What Is A Deep Cleaning?

What Is A Deep Cleaning (Scaling and Root Planing)

Deep cleaning is also called periodontal scaling and root planning. It’s similar to how a hygienist typically cleans your teeth but focuses on the outer surface of the roots and below your gum line. This type of cleaning is needed when tartar buildup has caused periodontal disease, or infection of the gums. Gum disease causes pockets form, which are a widening of the gumline that has pulled away from the tooth. Loss of this connective tissue can lead to bone loss and, eventually tooth loss.

Deep cleaning will control the infection and help promote healing of the gums. Preventing infection and inflammation anywhere in your body, including your gums, is important to your heart health and may help you live longer.

How Do I Know I Need Deep Cleaning?

There are some signs and symptoms to watch out for, which could indicate you have an infection. Some symptoms of periodontal disease include:

  • Gums that bleed when you brush your teeth or floss
  • Bad breath
  • Changes in the position of your teeth or loose teeth
  • Receding gums
  • Red, tender, or swollen gums
  • Buildup of plaque or tartar on your teeth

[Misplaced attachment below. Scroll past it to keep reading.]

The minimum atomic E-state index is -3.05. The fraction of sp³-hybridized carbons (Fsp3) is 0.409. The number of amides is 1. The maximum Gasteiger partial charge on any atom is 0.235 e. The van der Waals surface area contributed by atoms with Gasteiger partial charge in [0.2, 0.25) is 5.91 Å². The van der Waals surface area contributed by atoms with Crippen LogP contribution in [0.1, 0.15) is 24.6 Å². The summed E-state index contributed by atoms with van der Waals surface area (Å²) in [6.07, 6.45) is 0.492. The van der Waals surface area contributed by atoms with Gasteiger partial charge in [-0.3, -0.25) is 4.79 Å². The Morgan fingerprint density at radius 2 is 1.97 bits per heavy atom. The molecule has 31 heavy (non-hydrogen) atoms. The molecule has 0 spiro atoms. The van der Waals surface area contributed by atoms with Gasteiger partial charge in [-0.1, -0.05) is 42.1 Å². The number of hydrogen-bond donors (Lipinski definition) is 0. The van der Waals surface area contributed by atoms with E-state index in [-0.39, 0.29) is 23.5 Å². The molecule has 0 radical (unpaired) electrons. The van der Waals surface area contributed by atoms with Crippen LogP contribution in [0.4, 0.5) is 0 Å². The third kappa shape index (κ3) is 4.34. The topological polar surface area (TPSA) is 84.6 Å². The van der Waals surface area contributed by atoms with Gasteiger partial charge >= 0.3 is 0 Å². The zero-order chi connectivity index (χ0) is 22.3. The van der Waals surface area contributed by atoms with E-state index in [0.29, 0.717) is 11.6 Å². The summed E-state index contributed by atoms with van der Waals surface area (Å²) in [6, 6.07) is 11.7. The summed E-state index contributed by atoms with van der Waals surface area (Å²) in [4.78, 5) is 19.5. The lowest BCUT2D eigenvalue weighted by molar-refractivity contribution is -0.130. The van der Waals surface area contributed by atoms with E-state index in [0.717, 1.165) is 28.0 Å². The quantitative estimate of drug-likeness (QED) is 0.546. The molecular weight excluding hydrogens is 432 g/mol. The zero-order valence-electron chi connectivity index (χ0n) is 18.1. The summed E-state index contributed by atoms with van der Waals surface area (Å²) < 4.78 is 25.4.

• Pain when chewing
  • Loose or shifting teeth
  • Tooth loss

To determine if the infection exists, x-rays and pocket depth readings are taken. When there is evidence of this infection, the need for scaling and root planing is required with the goal to prevent disease progression.

If you are told you need a deep teeth cleaning, you’re not alone. According to the American Academy of Periodontology, nearly half of adult Americans suffer from gum disease.

Home Care

After your deep cleaning procedure, you’ll receive homecare instructions based on your individual needs. Typically, patients are scheduled for follow up appointments about 4-6 weeks after your deep cleaning to monitor any change. Your dental office will also ask you to come in for more frequent cleanings (not deep cleanings), perhaps every three or four months instead of every six months. This is to prevent new infection and promote healing. During your appointments, they’ll continue to measure your pockets to determine whether your gums are improving.

Most people respond very well to deep cleanings, as long as they maintain good hole care. You should seem improvements in the look and feel of your gums as they return to a more firm and pink state, rather than red, tender, or bleeding. Over time with regularly scheduled cleanings and good home care, your pockets will shrink and your gums will be restored to health.

2022-02-08T10:57:38-08:00February 18th, 2020|

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